Dhool Ka Phool
- 2h 33min
Mahesh and Meena fall in love but he marries another girl at his father's behest. When Meena takes their baby to Mahesh, he rejects her saying their relationship was a mistake.Mahesh and Meena fall in love but he marries another girl at his father's behest. When Meena takes their baby to Mahesh, he rejects her saying their relationship was a mistake.Mahesh and Meena fall in love but he marries another girl at his father's behest. When Meena takes their baby to Mahesh, he rejects her saying their relationship was a mistake.
A powerful and poignant picture, 'Dhool Ka Phool' shows how destructive social prejudice can be, mainly through the characters of Meena and Roshan. The fear Meena feels when she discovers she is going to be a single mother, the insults Roshan has to bear every time he goes to school - all show that something is very wrong with our society. I still remember the scene when Meena comes to reproach Mahesh with the baby in her hands and threatens to scream that it is his son for all to know, and he replies that she has no way to prove that and that she can throw him as far as he is concerned. That's what prompts her to do something that will torment her for the rest of her life. When Abdul Rashid takes the kid, he gets excommunicated by the people because the boy's religion remains unclear. In one wonderful scene, he sharply criticises them for their double-standards and leaves the neighbourhood. The stories of Roshan and Meena get intertwined in the form of a court case in which the boy is accused of a theft for no fault of his own, and the judge is none other than Mahesh.
The film is brilliantly written, narrated and acted, and is done realistically with almost no exaggerated dramatisation. It starts as a romance and then turns into a moving drama. Mukhram Sharma's dialogues are exceptional and Narayan Datta's music is wonderfully composed with fantastic lyrics by Sahir Ludhianvi. One great song that remains relevant even today is "Tu Hindu Banega Na Musalmaan Banega", which is pictured on the Abdul Rashid character when he decides to take the boy despite his neighbours' opposition, meaning "You will grow up to be neither Hindu nor Muslim; you will grow up to be a human being." Another song I like is "Jo Tum Muskura Do", pictured on the romantic sequences between Mahesh and Seema early in the film. Towards the end, the film becomes increasingly more intense and touching. There are many moving scenes, and what I find particularly good about them is that they are never overdone, enhancing the emotional impact.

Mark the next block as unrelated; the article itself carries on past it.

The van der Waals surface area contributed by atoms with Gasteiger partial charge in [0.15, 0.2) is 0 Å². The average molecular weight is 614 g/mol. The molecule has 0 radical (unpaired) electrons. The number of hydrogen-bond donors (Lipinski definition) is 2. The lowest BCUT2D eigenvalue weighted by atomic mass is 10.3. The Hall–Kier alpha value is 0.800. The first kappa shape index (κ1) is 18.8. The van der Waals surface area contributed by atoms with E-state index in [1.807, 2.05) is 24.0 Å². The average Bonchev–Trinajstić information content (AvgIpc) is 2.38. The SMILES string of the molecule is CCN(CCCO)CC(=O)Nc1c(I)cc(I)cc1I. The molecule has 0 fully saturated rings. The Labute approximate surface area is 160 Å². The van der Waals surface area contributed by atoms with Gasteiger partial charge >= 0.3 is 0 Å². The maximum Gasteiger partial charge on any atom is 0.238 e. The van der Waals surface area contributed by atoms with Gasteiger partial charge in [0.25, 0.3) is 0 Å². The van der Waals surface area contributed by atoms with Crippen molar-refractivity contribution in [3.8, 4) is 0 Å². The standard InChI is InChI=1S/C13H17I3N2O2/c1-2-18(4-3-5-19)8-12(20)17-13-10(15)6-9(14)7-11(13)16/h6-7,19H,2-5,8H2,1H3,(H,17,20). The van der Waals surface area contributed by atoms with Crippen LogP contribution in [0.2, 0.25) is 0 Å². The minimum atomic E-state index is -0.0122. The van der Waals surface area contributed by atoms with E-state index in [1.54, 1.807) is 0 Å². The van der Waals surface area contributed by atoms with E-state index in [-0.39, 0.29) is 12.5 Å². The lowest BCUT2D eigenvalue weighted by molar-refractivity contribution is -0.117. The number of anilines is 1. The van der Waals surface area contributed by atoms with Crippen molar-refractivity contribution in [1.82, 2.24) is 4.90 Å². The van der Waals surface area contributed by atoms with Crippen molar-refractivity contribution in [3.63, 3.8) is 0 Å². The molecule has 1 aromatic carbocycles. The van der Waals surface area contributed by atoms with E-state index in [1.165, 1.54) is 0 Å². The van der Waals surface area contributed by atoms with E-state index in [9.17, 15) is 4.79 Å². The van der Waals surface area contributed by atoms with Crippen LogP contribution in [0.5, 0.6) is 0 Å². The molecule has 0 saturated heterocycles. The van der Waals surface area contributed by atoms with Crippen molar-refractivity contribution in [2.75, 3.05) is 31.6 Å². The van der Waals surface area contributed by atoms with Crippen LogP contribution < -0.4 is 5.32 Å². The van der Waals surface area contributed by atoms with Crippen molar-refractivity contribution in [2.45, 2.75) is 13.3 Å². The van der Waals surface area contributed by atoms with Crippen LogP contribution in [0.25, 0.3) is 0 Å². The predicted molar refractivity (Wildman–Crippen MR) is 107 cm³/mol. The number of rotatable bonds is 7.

The acting is roundly excellent. The film belongs to Mala Sinha, and she is absolutely astonishing. She displays the fear, the confusion and the pain of a wronged woman, and later the suffering and the guilt feelings of a mother who has lost her child with total conviction. Sushil Kumar, the child artist is amazing as Roshan. This is according to me one of the best performances by a child actor in Indian cinema. Speaking of child actors, Daisy Irani is fantastic as Ramesh. Manmohan Krishna is a show-stealer. He makes Abdul Rasheed, the simple and kind Muslim man, a memorable character which should set an example to all of us of how important it is to be a good human being rather than a religious person. Rajendra Kumar's character is not sympathetic, and he is appropriately hateful. The great Ashok Kumar, on the other hand, is very likable, delivering another brilliantly restrained and elegantly understated performance as Meena's loving husband. Other cast members include Nanda and Leela Chitnis, both of whom lend excellent support in smaller parts.
The most disturbing scene in the film, which remains symbolic even today, is when Meena abandons the baby in the forest. The crying baby instinctively grabs her saree, as if pleading not to leave him. But she does. This is followed by an impressively miraculous moment when a snake approaches the baby, and while one would worriedly expect it to attack him, it instead stops by to guard his life. It is particularly heartbreaking to see Meena hurriedly returning to take him back, only to find he is not there anymore. But the best scene in the film happens later, when Meena and Roshan meet for the first time, obviously not knowing that they are actually a mother and son. The moment the boy breaks down as he tells her of his loneliness post a very tragic incident (see the film to understand which one) and accidentally calls her "mom" when she hugs him, is so deeply moving. This is one of the most powerful scenes I've ever seen on film, and Chopra captures it with great intensity. The film's ending is bittersweet. It is both heartbreaking and heartwarming, and the same can be said about the movie itself. 'Dhool Ka Phool' is Yash Chopra's ultimate masterwork, his first and perhaps his finest. It is one of my all-time favourite films. I highly recommend that you see this gem.
- Jan 2, 2010